Couervige, 19th April 1750
“If ye think I’m weering that in ma bonnet, ye can shove it right up yer hoolies!” These were the words uttered by Private Heen MacFeegle when his sergeant major issued him with his official bulb of garlic. “It’s uh disgrace,” he continued, “forcin’ a wee lad fro’ the glens tae decorate hissel’ wi’ forrun objects!”
“Will ye cease yer prating,” replied Sergeant Major Duggan. “I dinnae like it any more than yersel’, but orders is orders and the laird must be obeyed. Get yersel’ oot o’ ma face or ye’ll be on a whuppin’.”
“But why this stuff? Are we expecting bloody bats or summat? An’ dae I weer it all at once, or bit by bit?”
“I dinnae ken, laddie. Apparently, they eat the bloody stuff in these parts, mixed wi’ some sorta yellow goo that looks like pus an’ smells worse. Ah wouldnae let it near ma haggis, for sure, and it’d fair ruin a gaed steak – it’d completely mask the subtle scorching an’ sootie buts.”
Shaking his head, MacFeegle turned on his heels and left the tent, clutching his newly issued field sign.
Nearby, a purple-faced Quartermaster was screaming at an uncomprehending commissariat, whose oxen chewed the grass contentedly. “Just what about the word ‘wild’ do you not understand, monsieur? Wild! Suavage. You – were – supposed – to – deliver – fifty – cart – loads – of – WILD – garlic,” he said, poking the man’s chest rhythmically, “not this bloody smelly lumpen stuff!”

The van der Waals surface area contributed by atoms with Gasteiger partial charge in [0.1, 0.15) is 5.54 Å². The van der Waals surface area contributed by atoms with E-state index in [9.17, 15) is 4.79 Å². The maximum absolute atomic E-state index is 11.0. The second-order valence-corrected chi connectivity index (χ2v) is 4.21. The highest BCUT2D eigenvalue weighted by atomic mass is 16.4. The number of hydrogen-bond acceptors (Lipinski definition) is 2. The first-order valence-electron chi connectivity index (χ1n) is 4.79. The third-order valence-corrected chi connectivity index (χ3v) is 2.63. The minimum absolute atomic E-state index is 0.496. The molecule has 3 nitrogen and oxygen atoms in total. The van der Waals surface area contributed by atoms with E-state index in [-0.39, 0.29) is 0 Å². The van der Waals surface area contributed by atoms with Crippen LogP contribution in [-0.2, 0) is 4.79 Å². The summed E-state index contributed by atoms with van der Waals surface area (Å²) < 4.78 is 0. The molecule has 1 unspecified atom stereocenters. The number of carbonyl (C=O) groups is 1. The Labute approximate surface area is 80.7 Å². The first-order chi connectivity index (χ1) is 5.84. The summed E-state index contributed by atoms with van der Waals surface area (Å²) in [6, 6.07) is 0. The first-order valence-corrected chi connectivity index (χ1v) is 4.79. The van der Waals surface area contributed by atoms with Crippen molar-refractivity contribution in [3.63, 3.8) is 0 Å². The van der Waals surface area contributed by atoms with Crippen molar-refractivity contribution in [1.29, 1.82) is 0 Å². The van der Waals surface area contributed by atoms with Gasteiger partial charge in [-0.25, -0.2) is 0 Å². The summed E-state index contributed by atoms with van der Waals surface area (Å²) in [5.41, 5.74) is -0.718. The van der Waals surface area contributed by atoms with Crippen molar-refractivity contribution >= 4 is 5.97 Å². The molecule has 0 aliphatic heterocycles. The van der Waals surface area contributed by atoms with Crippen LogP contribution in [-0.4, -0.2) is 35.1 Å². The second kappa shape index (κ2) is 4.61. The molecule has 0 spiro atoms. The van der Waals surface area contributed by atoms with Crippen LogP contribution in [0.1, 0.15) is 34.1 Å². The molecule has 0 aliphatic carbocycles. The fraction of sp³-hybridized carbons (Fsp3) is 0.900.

“Sauvage, monsieur?” replied the trader. “Non, certainement non. L‘ail is the most beautiful and elegant of condiments, bringing vigour to a bifstec served à point, a subtle charm to, ‘ow you say, lobsteur, a delightful immediacy to les trouffes à la Lemande, and a frisson to chanterelles au Passillon. And I ‘ave brought you ze best!”
And so it was that the Grenouissian Alliance began its odorous advance to war, trailing a perfume that could be detected to windward for fully ten miles.